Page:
By Jessica Brodie
PORTLAND, Ore.—Amid rumors Tuesday morning of a possible denomination-wide split for The United Methodist Church, the president of the UMC Council of Bishops issued a statement calling for unity, dialogue and prayer. And South Carolina’s bishop and many delegates say they wholeheartedly support his stance.
At the start of business May 17, Bishop Bruce R. Ough took a moment of personal privilege to share a story of how, in 1973 when he was just 23 years old, he had to make the difficult decision to take his 20-year-old brother off life support after a surprise heart attack.
“My brother died of a diseased heart, but my heart was broken,” Ough told the body. “I know what it is to have a broken heart, what it feels like to have a broken heart. Many of you know what it is to have a broken heart.”
Much of that brokenness, Ough said, is centered on matters of human sexuality, the interpretation of Scripture and the inclusion of lesbian, gay, bisexual, transgender and queer/questioning brothers and sisters—and all fueled by despair over the decline of the UMC in North America.
“Our broken hearts, and a profound clarity that we, as your bishops, are charged with the spiritual and temporal oversight of the church, have driven us to our knees in prayer and into intense, holy conversations with ourselves and others as we have been considering how to maintain unity and bring healing to the church,” Ough said.
He called for authentic unity, the kind born of the Holy Spirit and one that is not afraid of the truth and is respectful of all.
“This may be the moment to let God’s unlimited imagination lead us to imagine a new way of being church,” Ough said. “Come, Holy Spirit, break through, set us free, revive and renew our United Methodist movement and connection. Mend our broken hearts. Call us back to be your flock together.”
South Carolina agrees
South Carolina’s bishop and several delegates said they stand with Ough in his call for unity.
Bishop Jonathan Holston issued his own followup statement reassuring South Carolina that the Council of Bishops is committed to the unity of the denomination.
“We acknowledge that just as in the local church, we do not all agree, and yet we commit to live together as one,” Holston said. “I invite you to pray fervently that God gives all delegates the strength to remain firm in their convictions and the compassion to listen to all in openness, respect and love. My prayer is that God will continue to guide us as we seek to do God’s will in all things.”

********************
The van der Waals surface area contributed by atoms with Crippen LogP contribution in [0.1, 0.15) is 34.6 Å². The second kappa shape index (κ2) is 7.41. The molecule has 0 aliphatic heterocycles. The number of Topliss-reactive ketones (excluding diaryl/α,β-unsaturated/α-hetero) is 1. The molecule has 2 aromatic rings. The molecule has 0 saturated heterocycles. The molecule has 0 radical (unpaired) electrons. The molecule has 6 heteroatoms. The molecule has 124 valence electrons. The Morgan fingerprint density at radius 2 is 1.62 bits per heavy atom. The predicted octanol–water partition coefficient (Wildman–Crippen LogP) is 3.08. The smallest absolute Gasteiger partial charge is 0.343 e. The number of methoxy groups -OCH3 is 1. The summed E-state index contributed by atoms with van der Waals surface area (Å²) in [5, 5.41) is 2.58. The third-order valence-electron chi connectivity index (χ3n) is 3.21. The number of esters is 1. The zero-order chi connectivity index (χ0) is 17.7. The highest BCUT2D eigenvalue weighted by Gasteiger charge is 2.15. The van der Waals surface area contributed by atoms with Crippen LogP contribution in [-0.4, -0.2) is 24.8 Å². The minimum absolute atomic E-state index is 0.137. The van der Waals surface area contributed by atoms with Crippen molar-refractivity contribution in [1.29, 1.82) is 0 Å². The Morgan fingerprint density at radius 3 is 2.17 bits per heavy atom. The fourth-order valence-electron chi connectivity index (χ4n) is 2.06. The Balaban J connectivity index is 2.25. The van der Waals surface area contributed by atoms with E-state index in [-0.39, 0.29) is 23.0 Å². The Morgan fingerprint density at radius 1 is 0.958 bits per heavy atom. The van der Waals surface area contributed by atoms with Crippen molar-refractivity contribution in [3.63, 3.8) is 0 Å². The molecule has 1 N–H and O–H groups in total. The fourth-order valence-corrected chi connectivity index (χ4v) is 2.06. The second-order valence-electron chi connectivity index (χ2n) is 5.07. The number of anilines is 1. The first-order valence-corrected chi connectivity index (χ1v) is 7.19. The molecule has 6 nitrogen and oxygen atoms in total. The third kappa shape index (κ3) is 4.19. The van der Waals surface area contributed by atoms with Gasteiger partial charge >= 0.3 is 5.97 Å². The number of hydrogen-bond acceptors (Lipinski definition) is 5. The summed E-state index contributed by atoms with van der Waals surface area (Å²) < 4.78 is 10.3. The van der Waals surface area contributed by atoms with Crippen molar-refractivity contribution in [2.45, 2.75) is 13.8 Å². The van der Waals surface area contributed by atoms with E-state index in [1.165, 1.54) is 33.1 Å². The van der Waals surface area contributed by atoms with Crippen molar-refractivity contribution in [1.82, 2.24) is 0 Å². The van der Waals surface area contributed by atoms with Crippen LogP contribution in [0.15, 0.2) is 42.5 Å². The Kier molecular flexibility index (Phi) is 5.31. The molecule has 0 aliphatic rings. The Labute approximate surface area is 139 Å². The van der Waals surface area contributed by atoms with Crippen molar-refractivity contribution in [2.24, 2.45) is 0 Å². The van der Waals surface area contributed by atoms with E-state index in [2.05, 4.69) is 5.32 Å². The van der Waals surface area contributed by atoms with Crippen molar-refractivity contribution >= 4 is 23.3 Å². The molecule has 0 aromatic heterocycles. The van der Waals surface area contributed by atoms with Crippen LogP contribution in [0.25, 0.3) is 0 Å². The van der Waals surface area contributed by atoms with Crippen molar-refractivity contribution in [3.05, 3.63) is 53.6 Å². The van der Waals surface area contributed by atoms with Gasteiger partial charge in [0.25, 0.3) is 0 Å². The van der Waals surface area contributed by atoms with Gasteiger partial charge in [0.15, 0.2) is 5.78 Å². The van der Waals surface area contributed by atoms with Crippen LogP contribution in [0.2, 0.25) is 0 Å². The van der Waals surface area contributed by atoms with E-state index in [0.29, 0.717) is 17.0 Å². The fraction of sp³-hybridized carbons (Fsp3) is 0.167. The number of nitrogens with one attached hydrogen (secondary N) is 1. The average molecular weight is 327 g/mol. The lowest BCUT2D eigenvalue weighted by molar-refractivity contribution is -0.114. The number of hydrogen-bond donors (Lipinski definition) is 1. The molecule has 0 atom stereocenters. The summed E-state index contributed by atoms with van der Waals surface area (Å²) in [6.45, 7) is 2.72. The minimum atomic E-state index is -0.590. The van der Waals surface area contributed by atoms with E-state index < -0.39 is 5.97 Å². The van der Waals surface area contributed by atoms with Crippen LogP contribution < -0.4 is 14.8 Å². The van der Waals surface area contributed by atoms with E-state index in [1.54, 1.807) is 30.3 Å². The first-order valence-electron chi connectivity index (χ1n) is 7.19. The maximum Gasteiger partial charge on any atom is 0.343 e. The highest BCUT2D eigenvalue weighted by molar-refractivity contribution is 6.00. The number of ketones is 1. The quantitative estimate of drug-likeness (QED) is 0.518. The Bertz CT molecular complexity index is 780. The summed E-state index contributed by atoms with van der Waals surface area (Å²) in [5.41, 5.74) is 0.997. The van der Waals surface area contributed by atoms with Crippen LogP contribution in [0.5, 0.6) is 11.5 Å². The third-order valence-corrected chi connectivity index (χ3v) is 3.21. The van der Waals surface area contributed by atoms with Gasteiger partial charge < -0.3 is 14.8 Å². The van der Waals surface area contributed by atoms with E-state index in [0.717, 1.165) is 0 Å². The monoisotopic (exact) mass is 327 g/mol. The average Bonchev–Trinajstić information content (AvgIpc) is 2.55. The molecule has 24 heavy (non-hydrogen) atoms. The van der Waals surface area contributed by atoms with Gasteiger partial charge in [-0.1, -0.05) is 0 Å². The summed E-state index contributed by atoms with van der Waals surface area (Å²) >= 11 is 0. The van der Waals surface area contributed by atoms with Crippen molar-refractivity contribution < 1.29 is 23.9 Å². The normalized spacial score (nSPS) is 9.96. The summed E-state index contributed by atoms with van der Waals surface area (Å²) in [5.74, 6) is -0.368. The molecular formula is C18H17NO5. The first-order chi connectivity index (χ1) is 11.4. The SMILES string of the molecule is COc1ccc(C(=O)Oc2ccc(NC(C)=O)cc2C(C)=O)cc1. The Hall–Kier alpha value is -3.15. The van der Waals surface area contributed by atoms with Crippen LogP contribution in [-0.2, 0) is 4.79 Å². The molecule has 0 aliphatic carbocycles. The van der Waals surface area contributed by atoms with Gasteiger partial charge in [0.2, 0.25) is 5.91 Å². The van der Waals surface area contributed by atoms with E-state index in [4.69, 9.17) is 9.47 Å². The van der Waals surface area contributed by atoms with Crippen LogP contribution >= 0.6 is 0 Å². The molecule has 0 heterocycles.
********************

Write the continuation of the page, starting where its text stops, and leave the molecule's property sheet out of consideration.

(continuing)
South Carolina delegation chair and episcopal nominee Dr. Tim McClendon said Ough’s speech was welcome.
“The rumors of our demise and fracture are just that—rumors,” McClendon told the Advocate. “It’s true there are differences and divisiveness in the Council of Bishops and the whole General Conference, but I think there’s more that holds us together than separate us.”
First-elected lay delegate Barbara Ware said Ough’s speech was very well thought-out, and the way Ough kept repeating the theme of unity over and over was a strong reminder of its importance.
“It was a good way to bring us back to the center and what we’re here for, like finding new ways to do ministry to people outside the walls of the church,” Ware said.
Delegate Jackie Jenkins said she was highly impressed with Ough’s words.
“Regardless of all the issues we’re dealing with, our ultimate concern is the unity of the whole church,” Jenkins said.
Bishop Thomas Bickerton said much the same when he opened the plenary session, just prior to Ough’s statement. He said that in times of struggle, he often finds himself reciting one of his favorite Scriptures, Ephesians 3:20, how God is able to accomplish exceedingly abundantly more than anyone could ever dream or imagine.
“Our biggest demonstration today is that we love each other in spite of our differences,” Bickerton said.
After Ough’s statement, Bickerton called on the body to join him in a time of prayer for the Holy Spirit to come upon the space.